CABERNET SAUVIGNON (Red) [cab-er-NAY SO-vin-yon]The undisputed king of red wines, Cabernet is a remarkably steady and consistent performer throughout much of the state. While it grows well in many appellations, in specific appellations it is capable of rendering wines of uncommon depth, richness, concentration and longevity. Bordeaux has used the grape since the 18th century, always blending it with Cabernet Franc, Merlot and sometimes a soupçon of Petite Verdot. The Bordeaux model is built around not only the desire to craft complex wines, but also the need to ensure that different grape varieties ripen at different intervals or to give a wine color, tannin or backbone.
Elsewhere in the world—and it is found almost everywhere in the world—Cabernet Sauvignon is as likely to be bottled on its own as in a blend. It mixes with Sangiovese in Tuscany, Syrah in Australia and Provence, and Merlot and Cabernet Franc in South Africa, but flies solo in some of Italy's super-Tuscans. In the United States., it's unlikely any region will surpass Napa Valley's high-quality Cabernets and Cabernet blends. Through most of the grape's history in California (which dates to the 1800s), the best Cabernets have been 100 percent Cabernet. Since the late 1970s, many vintners have turned to the Bordeaux model and blended smaller portions of Merlot, Cabernet Franc, Malbec and Petite Verdot into their Cabernets. The case for blending is still under review, but clearly there are successes. On the other hand, many U.S. producers are shifting back to higher percentages of Cabernet, having found that blending doesn't add complexity and that Cabernet on its own has a stronger character.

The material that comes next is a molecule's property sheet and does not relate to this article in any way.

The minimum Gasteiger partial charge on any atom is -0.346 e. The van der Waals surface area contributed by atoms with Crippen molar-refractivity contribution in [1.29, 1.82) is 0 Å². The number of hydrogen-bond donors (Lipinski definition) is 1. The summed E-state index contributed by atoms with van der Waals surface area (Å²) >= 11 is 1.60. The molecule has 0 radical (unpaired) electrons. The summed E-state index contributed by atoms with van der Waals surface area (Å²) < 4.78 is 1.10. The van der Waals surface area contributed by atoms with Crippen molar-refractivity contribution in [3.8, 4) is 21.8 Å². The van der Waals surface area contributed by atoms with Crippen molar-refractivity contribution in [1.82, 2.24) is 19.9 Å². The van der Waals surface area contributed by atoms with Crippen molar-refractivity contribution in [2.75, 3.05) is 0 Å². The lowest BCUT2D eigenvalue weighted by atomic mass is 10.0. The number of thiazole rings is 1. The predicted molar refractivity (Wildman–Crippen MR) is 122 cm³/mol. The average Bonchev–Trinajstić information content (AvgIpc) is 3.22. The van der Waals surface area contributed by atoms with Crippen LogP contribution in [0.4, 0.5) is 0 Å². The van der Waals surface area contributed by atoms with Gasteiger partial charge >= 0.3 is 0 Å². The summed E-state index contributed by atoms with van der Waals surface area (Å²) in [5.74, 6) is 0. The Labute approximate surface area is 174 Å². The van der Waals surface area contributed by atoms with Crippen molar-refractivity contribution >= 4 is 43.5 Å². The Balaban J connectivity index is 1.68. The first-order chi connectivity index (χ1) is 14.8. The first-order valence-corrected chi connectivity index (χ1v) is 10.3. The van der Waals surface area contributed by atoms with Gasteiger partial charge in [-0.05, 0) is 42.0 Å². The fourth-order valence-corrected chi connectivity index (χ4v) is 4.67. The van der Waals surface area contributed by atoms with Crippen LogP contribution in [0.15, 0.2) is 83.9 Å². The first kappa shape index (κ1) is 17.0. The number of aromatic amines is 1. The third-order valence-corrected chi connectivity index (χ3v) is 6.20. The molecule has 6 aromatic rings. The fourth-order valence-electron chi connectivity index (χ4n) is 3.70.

At its best, unblended Cabernet produces wines of great intensity and depth of flavor. Its classic flavors are currant, plum, black cherry and spice. It can also be marked by herb, olive, mint, tobacco, cedar and anise, and ripe, jammy notes. In warmer areas, it can be supple and elegant; in cooler areas, it can be marked by pronounced vegetal, bell pepper, oregano and tar flavors (a late ripener, it can't always be relied on in cool areas, which is why Germany, for example, has never succumbed to the lure). It can also be very tannic if that is a feature of the desired style. The best Cabernets start out dark purple-ruby in color, with firm acidity, a full body, great intensity, concentrated flavors and firm tannins.
Cabernet has an affinity for oak and usually spends 15 to 30 months in new or used French or American barrels, a process that, when properly executed imparts a woody, toasty cedar or vanilla flavor to the wine while slowly oxidizing it and softening the tannins. Microclimates are a major factor in the weight and intensity of the Cabernets. Winemakers also influence the style as they can extract high levels of tannin and heavily oak their wines.